I sometimes think about the fact that I’m pretty sure I don’t want children and wonder where the roots of my disinclination lie. I still have the ingrained pregnancy terror of the Catholic girls’ school, 14 years after I left it, and I’ve rarely felt financially stable enough to bring a whole new hungry mouth into the equation. But what you could kindly call my ambivalence about motherhood – or more accurately term repulsion – is really down to what I am like as a daughter. It isn’t that I was the most nightmarish disaster kid imaginable – though I was at times – but that I’ve always been such a morbid, mawkish child.
I’ve fixated on my parents’ eventual deaths since they were still more or less kids themselves, vibrant and good-looking and in their 30s. When I was 15, my dad tried to talk me out of a hysterical spiral I’d worked myself into, and when he asked what was wrong I cried: “You’re going to die!” like some two-bit soothsayer. Children already act as horrid little portals into the abyss of mortality, flourishing while their parents decline, so it seems especially excessive that I insisted on spelling this out so often.
When I moved to London from Ireland six years ago, my fear changed somewhat. There was no time to contemplate death when, by day, I was late for one job on my way from another, and by night I was comprehensively, maniacally making my way through Tinder. I was better able to live in denial while I was away, safe in the knowledge that should anything go wrong with my parents, I wasn’t far away. The guy I was dating when I moved to England, seeing that I was nervous, kept telling me that all I ever needed was 50 quid for the Rail and Sail back to Dublin, that we were so close by it was hardly like moving at all. This was something I clung to when I was miserable and failing in London, or floored by homesickness. If, one morning, I wanted to, or needed to, I could without notice be on my mam’s front porch in the space of eight hours.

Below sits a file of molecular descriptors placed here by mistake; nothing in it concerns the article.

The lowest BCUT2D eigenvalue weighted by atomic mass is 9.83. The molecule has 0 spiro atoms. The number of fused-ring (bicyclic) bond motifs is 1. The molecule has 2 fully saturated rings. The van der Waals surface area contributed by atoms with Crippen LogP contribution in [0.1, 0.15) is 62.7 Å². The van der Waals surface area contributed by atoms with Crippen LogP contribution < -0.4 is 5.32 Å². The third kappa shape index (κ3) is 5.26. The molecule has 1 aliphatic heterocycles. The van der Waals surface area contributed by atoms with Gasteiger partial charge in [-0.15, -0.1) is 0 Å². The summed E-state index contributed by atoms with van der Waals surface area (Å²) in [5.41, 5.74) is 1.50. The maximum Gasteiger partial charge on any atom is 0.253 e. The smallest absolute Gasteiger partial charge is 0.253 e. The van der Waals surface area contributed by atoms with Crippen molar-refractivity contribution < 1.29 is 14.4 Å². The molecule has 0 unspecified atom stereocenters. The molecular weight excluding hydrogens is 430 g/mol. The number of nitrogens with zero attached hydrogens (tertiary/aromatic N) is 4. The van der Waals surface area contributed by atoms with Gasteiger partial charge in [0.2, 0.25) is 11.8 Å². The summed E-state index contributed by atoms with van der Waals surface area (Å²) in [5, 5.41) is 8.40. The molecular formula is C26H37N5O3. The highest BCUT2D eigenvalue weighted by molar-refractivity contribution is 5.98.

The pandemic, of course, has changed that; I haven’t seen any of my family for more than a year. I try to keep sanguine about this. What’s a year? I ask myself. I know plenty of people who live further flung, in Australia and Asia, who routinely go a year or more without coming home. But the morbidity of my youth has re-emerged and sometimes derails me entirely. What’s a year, except that I’ve only been alive for 30 of them, and missing out a whole one doesn’t seem all that insignificant when you think about it proportionally.
I think many people like me, who are close to their families but live in different countries, are forced to maintain a certain level of delusion that in our absence everything remains the same. I like to imagine that when I arrive into Waterford at Christmas the whole place unthaws and can resume its activity, and when I leave it freezes over again, awaiting my return. Part of this is just narcissism and wanting to feel that I’m the protagonist of reality, of course, but it’s also a coping mechanism that allows me to get on with things over here and avoid dwelling on what I am choosing to lose out on by living away. That delusion has been punctured by the pandemic, and when my parents send me pictures of themselves getting on with things, out on their walks or in the garden or having a drink on a Friday night, I find myself having to put the phone away so I don’t begin examining them for signs of age, signs of imminent loss, signs that I’ll spend the rest of my life bitterly regretting that I spent my lockdowns alone in England instead of with them in Ireland.
I know this is a foolish fear, that as much as I love them they also raised me to be independent. I’m particular and protective about my space and a year under each other’s feet would have been no good for any of us. But after the past year I suspect I am not alone in recalibrating how I feel about living away from my home country, in having it driven home with unwelcome force what is most vital in my life, what can’t be done without.